Wind power could provide more than one-third of Canada's electricity without compromising grid reliability, says a wind integration study published by the Canadian Wind Energy Association (CanWEA).
The Pan-Canadian Wind Integration Study (PCWIS) is the first to take a detailed national, system-level look at the production costs and benefits of high wind energy penetration in Canada, CanWEA said in a news release on Wednesday.
The study considers four pan-Canadian scenarios with wind energy supplying between 5% and 35% of the country’s forecast system load in 2025, including power flows across the border. The analysis concludes that 20% and 35% wind penetrations can be achieved in a reliable and efficient manner.
With respect to the estimated cost of new transmission tie-lines between provinces and between Canada and the USA needed to accommodate high penetrations of wind, it shows costs would be recovered within a few years.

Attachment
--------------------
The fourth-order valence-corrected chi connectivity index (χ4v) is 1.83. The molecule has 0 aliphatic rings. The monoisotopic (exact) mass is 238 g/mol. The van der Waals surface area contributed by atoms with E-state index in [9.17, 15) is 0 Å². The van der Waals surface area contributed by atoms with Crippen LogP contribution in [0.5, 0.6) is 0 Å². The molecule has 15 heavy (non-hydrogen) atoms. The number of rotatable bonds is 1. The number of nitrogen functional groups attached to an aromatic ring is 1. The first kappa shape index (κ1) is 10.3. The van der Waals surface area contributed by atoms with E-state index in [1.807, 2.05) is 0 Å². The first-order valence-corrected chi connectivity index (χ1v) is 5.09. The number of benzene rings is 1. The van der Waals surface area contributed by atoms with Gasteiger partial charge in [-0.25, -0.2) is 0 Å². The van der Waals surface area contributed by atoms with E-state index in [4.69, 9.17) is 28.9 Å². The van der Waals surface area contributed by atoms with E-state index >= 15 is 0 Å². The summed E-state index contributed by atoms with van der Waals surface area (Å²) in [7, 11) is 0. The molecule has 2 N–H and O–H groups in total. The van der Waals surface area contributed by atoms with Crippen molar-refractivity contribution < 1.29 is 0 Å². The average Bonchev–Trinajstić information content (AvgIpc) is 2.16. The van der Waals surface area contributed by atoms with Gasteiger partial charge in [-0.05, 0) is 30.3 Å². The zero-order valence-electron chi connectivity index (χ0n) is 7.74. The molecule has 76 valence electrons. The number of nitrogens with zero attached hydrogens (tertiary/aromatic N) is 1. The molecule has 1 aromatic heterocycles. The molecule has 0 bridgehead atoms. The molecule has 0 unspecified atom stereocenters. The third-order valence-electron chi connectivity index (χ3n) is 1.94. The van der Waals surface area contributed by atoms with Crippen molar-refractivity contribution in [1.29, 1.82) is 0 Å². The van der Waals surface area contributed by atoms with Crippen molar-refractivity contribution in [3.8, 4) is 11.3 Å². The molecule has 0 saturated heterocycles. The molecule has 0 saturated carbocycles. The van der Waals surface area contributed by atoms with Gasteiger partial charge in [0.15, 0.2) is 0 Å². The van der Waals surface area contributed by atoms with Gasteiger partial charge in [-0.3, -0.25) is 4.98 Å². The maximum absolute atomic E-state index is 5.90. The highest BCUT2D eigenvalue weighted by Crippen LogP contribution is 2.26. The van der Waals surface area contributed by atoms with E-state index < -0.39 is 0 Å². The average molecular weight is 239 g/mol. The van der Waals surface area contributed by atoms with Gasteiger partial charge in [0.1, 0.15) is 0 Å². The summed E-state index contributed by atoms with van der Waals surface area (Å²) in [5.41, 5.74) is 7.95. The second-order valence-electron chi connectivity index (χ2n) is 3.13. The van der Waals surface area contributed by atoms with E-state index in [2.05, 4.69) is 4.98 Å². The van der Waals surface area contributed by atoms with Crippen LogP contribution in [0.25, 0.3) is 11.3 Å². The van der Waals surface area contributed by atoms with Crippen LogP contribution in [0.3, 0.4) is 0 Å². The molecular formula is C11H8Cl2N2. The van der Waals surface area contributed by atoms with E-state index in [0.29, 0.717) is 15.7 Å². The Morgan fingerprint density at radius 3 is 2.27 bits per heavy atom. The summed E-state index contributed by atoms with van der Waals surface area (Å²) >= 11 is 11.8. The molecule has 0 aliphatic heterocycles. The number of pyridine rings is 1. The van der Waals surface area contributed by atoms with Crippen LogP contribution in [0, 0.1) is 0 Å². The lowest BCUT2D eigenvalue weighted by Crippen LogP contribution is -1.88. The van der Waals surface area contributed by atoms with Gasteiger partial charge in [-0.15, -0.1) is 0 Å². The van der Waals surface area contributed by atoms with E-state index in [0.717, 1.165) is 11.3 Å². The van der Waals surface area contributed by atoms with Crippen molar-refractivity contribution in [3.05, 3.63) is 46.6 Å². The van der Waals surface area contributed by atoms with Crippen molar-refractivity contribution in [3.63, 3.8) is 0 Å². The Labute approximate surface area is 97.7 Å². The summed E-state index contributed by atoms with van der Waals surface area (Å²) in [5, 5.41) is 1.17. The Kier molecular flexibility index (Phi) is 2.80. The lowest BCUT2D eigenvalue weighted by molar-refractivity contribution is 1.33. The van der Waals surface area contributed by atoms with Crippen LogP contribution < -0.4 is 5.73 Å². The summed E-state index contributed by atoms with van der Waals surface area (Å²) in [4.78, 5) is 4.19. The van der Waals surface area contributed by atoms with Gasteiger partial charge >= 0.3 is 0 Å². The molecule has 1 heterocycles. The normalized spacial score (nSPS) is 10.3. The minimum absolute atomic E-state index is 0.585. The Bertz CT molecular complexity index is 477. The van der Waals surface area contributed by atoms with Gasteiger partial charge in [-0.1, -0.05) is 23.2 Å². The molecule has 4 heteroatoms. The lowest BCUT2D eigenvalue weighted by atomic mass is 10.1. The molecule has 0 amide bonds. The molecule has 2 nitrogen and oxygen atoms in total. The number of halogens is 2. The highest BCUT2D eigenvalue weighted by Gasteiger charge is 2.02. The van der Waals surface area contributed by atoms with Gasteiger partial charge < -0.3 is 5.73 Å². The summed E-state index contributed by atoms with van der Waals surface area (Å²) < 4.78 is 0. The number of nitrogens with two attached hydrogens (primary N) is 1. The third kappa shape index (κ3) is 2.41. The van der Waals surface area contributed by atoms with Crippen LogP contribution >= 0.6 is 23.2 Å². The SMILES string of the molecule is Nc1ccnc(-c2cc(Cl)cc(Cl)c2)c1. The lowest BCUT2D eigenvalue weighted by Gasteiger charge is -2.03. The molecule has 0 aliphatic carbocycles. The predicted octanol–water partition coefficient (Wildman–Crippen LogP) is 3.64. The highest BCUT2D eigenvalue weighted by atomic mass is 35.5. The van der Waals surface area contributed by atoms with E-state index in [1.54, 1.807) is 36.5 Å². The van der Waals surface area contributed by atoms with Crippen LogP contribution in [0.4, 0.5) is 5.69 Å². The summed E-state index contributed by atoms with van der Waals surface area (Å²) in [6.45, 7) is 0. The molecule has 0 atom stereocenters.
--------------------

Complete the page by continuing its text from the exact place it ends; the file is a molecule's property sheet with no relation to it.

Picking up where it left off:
The additional backup generation required to balance wind energy’s variability is also shown to be modest, amounting to a small fraction of the total wind generating capacity.
The PCWIS was co-funded by CanWEA and Natural Resources Canada (NRCan), through the ecoEnergy Innovation Initiative. Environment and Climate Change Canada provided data and modeling input.
GE executed the project in partnership with Vaisala, Electranix, EnerNex, and Knight Piésold. Guidance was provided by CanWEA, DNV GL, and a technical advisory committee.
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